Whenshe smiled at me I felt my muscles begin to relax, and I let out a sigh as Ismiled back. Kathy was one of the first waitresses I met when I started workingat Luigi's, a small Italian restaurant. What was supposed to be a summer jobturned into two of the most valuable years of my life.
Walking intoLuigi's that first night, I was thrust into the real world. I didn't know anyone,and my co-workers gave me no special treatment when they saw I was a shy15-year-old. My managers did not help me, they just told me what to do and I didit.
"Allison, these customers are impatient. You need to clear thattable faster, set it up, and don't forget the menus this time." Those ordersare still clear in my mind from that first night as a busgirl. I stumbled aroundthe
restaurant and dropped some dishes within my first few hours. I wasfrustrated and tense - until I saw Kathy.
Kathy's warm expressioninstantly put me at ease. She smiled and shook my hand without hesitation."So you're Allison. That's a pretty name. If you need anything, just askme," she offered.
Eventually the night slowed. The last customersfinished their meals, and I started cleaning. My legs hurt and my head was stillspinning when Kathy quietly approached.
"You were fantastic,Allison. I know it is so hard at first, but you'll get used to it. You'llsee," she reassured me. I smiled and nodded. Suddenly, she hugged me. I hadjust met my new best friend, and as odd as it seems, she is a 55-year-oldwoman.
Kathy is more than just a friend, though. She is my second mom.Kathy embodies everything that I want to be. She is kind and gentle, and, at thesame time, strong and wise.
Kathy works two waitressing jobs. She servesothers all day long, but at the end of every night, she never fails to offer ahelping hand to those who are cleaning. Kathy is the best listener I know, andshe doesn't leave until she has helped solve your problem.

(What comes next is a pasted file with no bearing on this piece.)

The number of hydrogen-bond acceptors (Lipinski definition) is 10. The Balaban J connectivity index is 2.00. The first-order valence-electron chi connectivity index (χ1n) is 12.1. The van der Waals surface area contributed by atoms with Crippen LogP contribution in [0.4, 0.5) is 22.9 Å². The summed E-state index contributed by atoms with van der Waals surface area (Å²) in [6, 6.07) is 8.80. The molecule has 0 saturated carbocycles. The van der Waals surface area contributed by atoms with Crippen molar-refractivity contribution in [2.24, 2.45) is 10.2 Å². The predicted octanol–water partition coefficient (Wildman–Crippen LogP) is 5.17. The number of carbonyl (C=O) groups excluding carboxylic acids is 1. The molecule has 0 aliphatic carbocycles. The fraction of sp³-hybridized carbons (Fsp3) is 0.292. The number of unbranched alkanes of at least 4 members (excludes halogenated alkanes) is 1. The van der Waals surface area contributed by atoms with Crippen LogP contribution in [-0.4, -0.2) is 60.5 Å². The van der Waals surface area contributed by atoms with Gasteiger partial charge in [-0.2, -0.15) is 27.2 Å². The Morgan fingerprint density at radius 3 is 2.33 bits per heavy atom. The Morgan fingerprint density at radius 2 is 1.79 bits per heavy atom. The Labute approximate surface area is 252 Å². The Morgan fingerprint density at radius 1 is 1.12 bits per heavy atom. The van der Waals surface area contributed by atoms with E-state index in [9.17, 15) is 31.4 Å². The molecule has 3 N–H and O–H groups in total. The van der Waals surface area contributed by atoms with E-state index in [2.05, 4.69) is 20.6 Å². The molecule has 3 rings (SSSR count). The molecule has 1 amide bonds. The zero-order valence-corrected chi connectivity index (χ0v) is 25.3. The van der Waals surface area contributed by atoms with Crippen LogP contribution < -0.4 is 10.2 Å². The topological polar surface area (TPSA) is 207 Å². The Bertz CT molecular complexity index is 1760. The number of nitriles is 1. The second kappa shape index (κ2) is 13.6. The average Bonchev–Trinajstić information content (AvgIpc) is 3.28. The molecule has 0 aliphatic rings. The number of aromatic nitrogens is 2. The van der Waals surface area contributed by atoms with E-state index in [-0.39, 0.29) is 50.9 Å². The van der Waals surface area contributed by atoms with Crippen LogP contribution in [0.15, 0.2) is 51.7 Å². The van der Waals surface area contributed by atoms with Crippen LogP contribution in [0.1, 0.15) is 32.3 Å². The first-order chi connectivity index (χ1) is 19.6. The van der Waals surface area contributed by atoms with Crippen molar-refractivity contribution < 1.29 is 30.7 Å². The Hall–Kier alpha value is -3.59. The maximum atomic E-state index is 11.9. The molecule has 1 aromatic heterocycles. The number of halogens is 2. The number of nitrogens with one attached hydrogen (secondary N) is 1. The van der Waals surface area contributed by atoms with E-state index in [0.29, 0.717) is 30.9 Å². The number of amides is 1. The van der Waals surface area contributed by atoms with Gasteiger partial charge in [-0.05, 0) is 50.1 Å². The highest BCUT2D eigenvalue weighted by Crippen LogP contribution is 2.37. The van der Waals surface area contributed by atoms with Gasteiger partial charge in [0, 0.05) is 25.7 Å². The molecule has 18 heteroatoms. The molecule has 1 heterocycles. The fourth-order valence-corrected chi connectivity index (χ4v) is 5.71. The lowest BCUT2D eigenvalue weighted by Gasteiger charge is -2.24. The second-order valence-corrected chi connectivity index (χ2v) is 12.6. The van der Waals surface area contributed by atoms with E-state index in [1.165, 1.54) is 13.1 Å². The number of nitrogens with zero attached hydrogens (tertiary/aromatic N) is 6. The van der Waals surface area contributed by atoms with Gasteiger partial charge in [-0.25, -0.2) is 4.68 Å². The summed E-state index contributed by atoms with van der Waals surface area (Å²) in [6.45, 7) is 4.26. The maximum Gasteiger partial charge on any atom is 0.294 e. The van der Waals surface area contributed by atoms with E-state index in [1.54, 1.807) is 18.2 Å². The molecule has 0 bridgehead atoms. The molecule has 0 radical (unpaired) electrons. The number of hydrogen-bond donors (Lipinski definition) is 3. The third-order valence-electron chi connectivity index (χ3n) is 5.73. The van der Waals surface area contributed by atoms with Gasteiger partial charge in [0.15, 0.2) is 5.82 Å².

During thepast two years I have worked with Kathy, I have grown into a young woman. Thattime has been filled with heartbreaks and many fights with friends. The instant Ifeel tears coming, I drive down to Luigi's to see Kathy. She sits me down at abooth and we talk.
"I just don't understand why he doesn't like me;why can't he just give me a chance?" I spill all my feelings onto the table.Kathy takes my hand, reassures me that there will be other boys, and holds meuntil I stop crying.
Kathy shares in my happiness as well. She loveshearing about school, and over spaghetti and meatballs we chat about where I willgo to college, how much money she made in tips that night, and how my friends aredoing. The 38-year difference in our age does not come between the giggles andsympathetic hugs. I don't know if I would have gotten through that first summerwithout Kathy, nor do I know if I would be the young woman I am today withouther. Kathy will always be my friend, my mentor, and my second mom.
This piece has been published in Teen Ink’s monthly print magazine.